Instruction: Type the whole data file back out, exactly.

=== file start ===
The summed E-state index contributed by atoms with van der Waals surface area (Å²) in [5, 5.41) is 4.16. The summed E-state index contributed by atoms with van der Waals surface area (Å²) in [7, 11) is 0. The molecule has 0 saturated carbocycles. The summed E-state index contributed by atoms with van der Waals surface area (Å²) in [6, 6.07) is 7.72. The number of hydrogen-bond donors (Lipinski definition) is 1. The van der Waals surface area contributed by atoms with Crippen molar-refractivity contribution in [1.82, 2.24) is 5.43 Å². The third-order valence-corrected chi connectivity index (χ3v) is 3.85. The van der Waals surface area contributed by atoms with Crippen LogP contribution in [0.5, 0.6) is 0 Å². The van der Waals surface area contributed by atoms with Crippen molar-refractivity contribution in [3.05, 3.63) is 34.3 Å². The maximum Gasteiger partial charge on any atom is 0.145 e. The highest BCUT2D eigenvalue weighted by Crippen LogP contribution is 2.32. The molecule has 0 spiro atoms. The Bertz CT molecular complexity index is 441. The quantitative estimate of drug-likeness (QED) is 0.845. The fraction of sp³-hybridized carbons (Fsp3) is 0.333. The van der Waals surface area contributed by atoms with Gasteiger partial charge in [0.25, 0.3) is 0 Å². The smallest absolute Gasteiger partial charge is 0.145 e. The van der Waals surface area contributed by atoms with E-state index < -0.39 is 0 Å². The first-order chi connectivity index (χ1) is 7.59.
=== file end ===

The summed E-state index contributed by atoms with van der Waals surface area (Å²) in [5, 5.41) is 4.16. The summed E-state index contributed by atoms with van der Waals surface area (Å²) in [7, 11) is 0. The molecule has 0 saturated carbocycles. The summed E-state index contributed by atoms with van der Waals surface area (Å²) in [6, 6.07) is 7.72. The number of hydrogen-bond donors (Lipinski definition) is 1. The van der Waals surface area contributed by atoms with Crippen molar-refractivity contribution in [1.82, 2.24) is 5.43 Å². The third-order valence-corrected chi connectivity index (χ3v) is 3.85. The van der Waals surface area contributed by atoms with Crippen LogP contribution in [0.5, 0.6) is 0 Å². The van der Waals surface area contributed by atoms with Crippen molar-refractivity contribution in [3.05, 3.63) is 34.3 Å². The maximum Gasteiger partial charge on any atom is 0.145 e. The highest BCUT2D eigenvalue weighted by Crippen LogP contribution is 2.32. The molecule has 0 spiro atoms. The Bertz CT molecular complexity index is 441. The quantitative estimate of drug-likeness (QED) is 0.845. The fraction of sp³-hybridized carbons (Fsp3) is 0.333. The van der Waals surface area contributed by atoms with Gasteiger partial charge in [0.25, 0.3) is 0 Å². The smallest absolute Gasteiger partial charge is 0.145 e. The van der Waals surface area contributed by atoms with E-state index < -0.39 is 0 Å². The first-order chi connectivity index (χ1) is 7.59.